|By Brandi Bernoskie,
Institute for Global Environmental Strategies
As a teenager, Carmen Boening enjoyed learning about the universe, the origin of galaxies, stars and planets. She loved watching science documentaries on these topics, but she did not plan to be a scientist.
Instead, Boening majored in mathematics and computer science in college. After completing her first degree, Boening decided to do graduate work in physics. On a research cruise to Antarctica, she began studying ice sheets and decided to become an oceanographer and climatologist. "Being on the ocean and seeing the fascinating landscape of Antarctica made me want to learn more about our planet," Boening says.
As part of NASA's GRACE (Gravity Recovery and Climate Experiment) team, Boening uses satellite gravity measurements of the Earth to "weigh" earth system components like ice sheets (Greenland and Antarctica), the continents, and the ocean. Satellite measurements allow Boening and the scientists she works with to determine how fast ice sheets melt and track the movement of water across the surface of the planet.
"We can locate where the melting is faster and where it is slower, which informs us on what processes contribute to the melting and how the ice sheets might react to future changes in climate," Boening says.
GRACE also studies smaller regions. On a local scale, the satellites observe groundwater extraction due to irrigation. Theses measurements, which are difficult to obtain from the ground level, help environmental planners make decisions about local water management.
Boening spends the majority of her time studying global connections of climate patterns. Last year she and her colleagues found that satellites that measure the sea surface height observed a drop in global sea level. They knew there were two reasons why this might happen: either (1) the ocean cools and contracts or (2) water is missing from the ocean. Using the satellite gravity measurements, they were able to determine that the sea level dropped because water was transported from the ocean to land. A large amount of water evaporated over the ocean, which was then transported by the wind to the continents, resulting in more rain on land. This information tells scientists that the sea level will rise again since most of the water will return to the ocean through rivers.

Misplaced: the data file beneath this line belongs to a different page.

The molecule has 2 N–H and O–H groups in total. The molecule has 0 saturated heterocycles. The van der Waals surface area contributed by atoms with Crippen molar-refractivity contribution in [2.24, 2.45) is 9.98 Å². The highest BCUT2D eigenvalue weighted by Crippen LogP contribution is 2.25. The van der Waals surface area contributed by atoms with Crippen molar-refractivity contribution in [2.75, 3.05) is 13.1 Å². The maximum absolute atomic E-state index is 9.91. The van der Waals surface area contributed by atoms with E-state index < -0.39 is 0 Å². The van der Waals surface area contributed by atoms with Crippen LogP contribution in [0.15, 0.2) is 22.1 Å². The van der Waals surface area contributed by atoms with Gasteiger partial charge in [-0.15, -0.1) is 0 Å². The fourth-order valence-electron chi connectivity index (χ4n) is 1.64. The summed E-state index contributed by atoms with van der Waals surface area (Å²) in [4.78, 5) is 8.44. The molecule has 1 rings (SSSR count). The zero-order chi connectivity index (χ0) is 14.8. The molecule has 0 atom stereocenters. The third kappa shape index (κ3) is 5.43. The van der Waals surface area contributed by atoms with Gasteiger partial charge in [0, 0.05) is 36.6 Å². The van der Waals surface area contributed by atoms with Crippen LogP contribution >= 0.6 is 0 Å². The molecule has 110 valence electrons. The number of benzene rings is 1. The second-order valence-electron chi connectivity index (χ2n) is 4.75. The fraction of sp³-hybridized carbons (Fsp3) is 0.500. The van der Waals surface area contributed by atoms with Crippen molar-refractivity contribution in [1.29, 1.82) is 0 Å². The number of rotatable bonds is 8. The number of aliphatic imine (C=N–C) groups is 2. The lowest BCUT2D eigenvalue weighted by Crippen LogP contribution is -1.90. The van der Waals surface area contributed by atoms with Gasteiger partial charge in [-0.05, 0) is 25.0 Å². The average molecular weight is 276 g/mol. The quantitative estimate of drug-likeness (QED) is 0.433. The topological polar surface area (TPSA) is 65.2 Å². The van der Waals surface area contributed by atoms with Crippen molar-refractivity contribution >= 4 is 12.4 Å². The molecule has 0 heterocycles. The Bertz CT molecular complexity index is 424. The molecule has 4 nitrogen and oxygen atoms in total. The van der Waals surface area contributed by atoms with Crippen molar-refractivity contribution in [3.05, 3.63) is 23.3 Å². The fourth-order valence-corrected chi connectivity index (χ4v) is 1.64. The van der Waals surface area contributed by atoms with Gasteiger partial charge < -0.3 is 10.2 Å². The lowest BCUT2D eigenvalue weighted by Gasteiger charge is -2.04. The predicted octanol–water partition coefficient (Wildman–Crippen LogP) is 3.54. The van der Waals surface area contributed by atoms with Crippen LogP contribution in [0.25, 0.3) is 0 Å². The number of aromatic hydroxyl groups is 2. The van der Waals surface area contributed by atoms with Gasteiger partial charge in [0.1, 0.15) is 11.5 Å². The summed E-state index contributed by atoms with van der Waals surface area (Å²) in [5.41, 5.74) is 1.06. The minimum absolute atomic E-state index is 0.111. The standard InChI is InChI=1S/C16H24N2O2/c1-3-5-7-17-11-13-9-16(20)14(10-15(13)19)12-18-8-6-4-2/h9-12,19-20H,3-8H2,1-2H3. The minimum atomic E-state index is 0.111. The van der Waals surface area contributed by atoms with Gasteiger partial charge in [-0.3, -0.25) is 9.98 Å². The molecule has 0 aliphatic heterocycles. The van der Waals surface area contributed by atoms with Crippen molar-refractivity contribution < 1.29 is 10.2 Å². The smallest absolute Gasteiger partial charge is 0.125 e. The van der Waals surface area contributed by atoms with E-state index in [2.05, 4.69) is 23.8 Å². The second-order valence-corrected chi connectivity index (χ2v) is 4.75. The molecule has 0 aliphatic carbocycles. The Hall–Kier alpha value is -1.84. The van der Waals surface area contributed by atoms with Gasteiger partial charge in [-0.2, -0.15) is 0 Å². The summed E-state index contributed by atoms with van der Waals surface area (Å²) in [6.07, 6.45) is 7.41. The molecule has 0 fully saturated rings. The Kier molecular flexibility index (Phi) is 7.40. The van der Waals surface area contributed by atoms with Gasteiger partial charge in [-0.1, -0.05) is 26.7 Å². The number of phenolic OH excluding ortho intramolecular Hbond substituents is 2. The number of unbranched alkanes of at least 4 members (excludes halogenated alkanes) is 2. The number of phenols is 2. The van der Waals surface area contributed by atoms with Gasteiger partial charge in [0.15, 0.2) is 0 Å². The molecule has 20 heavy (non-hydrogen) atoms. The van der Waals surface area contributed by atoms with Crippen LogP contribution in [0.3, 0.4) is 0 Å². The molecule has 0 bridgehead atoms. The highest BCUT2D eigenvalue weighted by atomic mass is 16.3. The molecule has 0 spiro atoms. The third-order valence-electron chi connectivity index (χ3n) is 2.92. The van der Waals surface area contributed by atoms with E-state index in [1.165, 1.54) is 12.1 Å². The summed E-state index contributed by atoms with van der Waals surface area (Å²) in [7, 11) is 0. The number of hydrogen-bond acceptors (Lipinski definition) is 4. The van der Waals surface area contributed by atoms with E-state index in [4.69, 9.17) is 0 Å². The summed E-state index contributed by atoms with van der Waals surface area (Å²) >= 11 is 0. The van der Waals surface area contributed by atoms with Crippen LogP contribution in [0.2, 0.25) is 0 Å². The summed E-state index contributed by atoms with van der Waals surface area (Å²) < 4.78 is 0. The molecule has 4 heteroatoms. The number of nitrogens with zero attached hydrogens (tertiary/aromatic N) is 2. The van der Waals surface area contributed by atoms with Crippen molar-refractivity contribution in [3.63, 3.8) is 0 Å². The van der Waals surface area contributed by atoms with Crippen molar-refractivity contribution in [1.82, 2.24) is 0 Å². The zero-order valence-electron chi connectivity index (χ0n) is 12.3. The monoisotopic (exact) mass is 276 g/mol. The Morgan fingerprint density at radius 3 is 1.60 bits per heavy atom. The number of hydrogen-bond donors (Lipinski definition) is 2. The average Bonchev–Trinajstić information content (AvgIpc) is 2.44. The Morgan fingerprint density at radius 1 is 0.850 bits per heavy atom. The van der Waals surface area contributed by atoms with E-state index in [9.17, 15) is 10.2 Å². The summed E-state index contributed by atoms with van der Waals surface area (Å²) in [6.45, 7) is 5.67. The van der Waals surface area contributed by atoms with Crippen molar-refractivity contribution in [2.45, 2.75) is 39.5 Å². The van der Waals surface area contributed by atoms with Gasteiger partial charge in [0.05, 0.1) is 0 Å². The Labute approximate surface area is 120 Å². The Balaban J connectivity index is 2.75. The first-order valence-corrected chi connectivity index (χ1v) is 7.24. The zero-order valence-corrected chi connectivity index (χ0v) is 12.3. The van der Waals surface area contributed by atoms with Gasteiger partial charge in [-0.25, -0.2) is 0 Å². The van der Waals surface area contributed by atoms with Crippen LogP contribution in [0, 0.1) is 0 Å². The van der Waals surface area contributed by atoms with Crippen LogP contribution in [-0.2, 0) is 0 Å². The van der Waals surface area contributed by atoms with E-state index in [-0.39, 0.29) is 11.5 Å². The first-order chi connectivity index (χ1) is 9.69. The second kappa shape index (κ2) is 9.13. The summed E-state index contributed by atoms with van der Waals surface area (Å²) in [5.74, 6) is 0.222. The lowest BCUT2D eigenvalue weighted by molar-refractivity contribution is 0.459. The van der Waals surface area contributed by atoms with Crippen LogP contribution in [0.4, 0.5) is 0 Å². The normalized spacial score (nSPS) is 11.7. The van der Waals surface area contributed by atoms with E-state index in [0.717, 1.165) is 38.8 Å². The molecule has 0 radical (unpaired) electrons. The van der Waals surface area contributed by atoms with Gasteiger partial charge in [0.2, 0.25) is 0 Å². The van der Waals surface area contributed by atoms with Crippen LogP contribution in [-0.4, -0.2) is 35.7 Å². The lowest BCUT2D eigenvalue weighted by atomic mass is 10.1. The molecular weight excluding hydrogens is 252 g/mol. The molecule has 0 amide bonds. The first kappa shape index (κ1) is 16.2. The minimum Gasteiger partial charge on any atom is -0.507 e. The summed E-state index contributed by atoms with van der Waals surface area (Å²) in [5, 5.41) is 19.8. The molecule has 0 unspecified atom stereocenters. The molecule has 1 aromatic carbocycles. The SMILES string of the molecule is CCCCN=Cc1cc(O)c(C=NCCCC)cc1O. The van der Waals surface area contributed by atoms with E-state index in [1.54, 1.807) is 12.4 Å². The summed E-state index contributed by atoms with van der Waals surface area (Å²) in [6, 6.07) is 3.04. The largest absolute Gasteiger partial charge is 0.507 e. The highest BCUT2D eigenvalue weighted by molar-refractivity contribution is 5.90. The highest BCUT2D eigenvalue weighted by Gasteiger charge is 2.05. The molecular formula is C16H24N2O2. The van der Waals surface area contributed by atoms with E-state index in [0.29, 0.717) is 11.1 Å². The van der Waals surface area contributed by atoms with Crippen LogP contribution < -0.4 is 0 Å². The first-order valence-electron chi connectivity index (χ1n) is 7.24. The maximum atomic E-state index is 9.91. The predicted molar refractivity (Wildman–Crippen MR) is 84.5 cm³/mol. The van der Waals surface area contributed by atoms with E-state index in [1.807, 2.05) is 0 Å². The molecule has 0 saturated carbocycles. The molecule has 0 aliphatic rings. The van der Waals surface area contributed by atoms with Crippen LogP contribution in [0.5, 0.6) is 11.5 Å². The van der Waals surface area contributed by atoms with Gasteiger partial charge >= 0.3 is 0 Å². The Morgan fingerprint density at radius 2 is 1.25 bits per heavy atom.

Solving scientific problems in Earth science – like an unexpected drop in sea level – contributes to improving our understanding of our planet and what impact our existence has on it. Scientists can use this knowledge to not only understand the past, but also to see what our future might look like and how we can improve our way of life. "I enjoy that my work has an impact on society," Boening says.
While Boening may not have expected to be a climatologist when she was in high school, she is glad the opportunities she took led her to a job she loves. "Try to follow your dream," she reminds students, "but don't worry if you don't know yet what you would like to do when you grow up." Study interesting subjects and travel. "Some day," Boening says, "you will just know."